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The University of Southampton

Hundreds of children learn vital lifesaving skills at LifeLab

Published: 16 October 2017
Pupils from Noadswood school
Pupils from Noadswood School learn CPR at LifeLab

ALMOST 2,000 school children have been taught vital lifesaving skills in the past year, thanks to LifeLab. The innovative education programme teaches young people about the science behind health messages in an effort to improve children’s health.

Supported by the charity Wessex Heartbeat, the initiative sees a team from the University’s Faculty of Medicine and Education School working with teachers to deliver a series of lessons in-school, before pupils visit the state-of-the-art LifeLab teaching space at the National Institute for Health Research Biomedical Research Centre at University Hospital Southampton.

Youngsters get the chance to learn about how health is measured and take part in a series of hands-on experiments in custom-built laboratories.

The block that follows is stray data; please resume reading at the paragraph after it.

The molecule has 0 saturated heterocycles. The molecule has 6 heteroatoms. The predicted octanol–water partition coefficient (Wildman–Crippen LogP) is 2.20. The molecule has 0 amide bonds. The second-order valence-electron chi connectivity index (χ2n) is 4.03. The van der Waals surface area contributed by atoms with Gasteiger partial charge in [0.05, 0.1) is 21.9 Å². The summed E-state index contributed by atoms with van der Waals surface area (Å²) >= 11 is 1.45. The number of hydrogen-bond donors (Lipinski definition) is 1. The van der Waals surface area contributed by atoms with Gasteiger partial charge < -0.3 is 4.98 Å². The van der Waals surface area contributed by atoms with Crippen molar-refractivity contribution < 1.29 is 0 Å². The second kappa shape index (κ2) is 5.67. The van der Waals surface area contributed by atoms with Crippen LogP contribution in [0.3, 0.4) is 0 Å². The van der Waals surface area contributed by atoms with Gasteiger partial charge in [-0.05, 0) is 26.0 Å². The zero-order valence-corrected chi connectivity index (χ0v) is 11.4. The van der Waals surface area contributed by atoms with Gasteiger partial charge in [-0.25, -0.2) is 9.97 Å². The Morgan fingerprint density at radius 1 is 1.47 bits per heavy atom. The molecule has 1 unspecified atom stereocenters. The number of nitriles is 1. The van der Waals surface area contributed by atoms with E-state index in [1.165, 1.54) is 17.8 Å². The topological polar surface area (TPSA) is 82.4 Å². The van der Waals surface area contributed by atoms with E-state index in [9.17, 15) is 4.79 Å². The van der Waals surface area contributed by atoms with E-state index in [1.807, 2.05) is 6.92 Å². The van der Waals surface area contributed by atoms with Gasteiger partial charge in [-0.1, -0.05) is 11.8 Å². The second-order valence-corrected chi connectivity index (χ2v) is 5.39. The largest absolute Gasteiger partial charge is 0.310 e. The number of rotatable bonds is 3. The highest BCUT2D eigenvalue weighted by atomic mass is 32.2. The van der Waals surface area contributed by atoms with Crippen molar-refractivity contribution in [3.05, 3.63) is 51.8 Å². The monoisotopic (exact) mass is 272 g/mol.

Part of the programme includes a session on CPR training which is supported by the British Heart Foundation.

It means that for the last academic year2016/17, 1,894 secondary school aged children, largely from across Hampshire, have been trained in lifesaving skills.

The figure has been released ahead of this year’s Restart a Heart Day, which is aimed at training as many schoolchildren as possible in CPR.

Manager of the LifeLab programme Dr Kathryn Townsend-Woods, said: “The BHF estimates that only around 2 per cent of young people currently receive CPR training at secondary school –we have worked with UHS resuscitation officers to put together a session which the students who come to LifeLab can take part in. It is invaluable for them to have this experience, as less than half have learnt CPR before.

Since it opened in 2013, LifeLab has reached more than 6,000 schoolchildren across the south coast.

To find out more about LifeLab, contact 023 8120 8979 or visit



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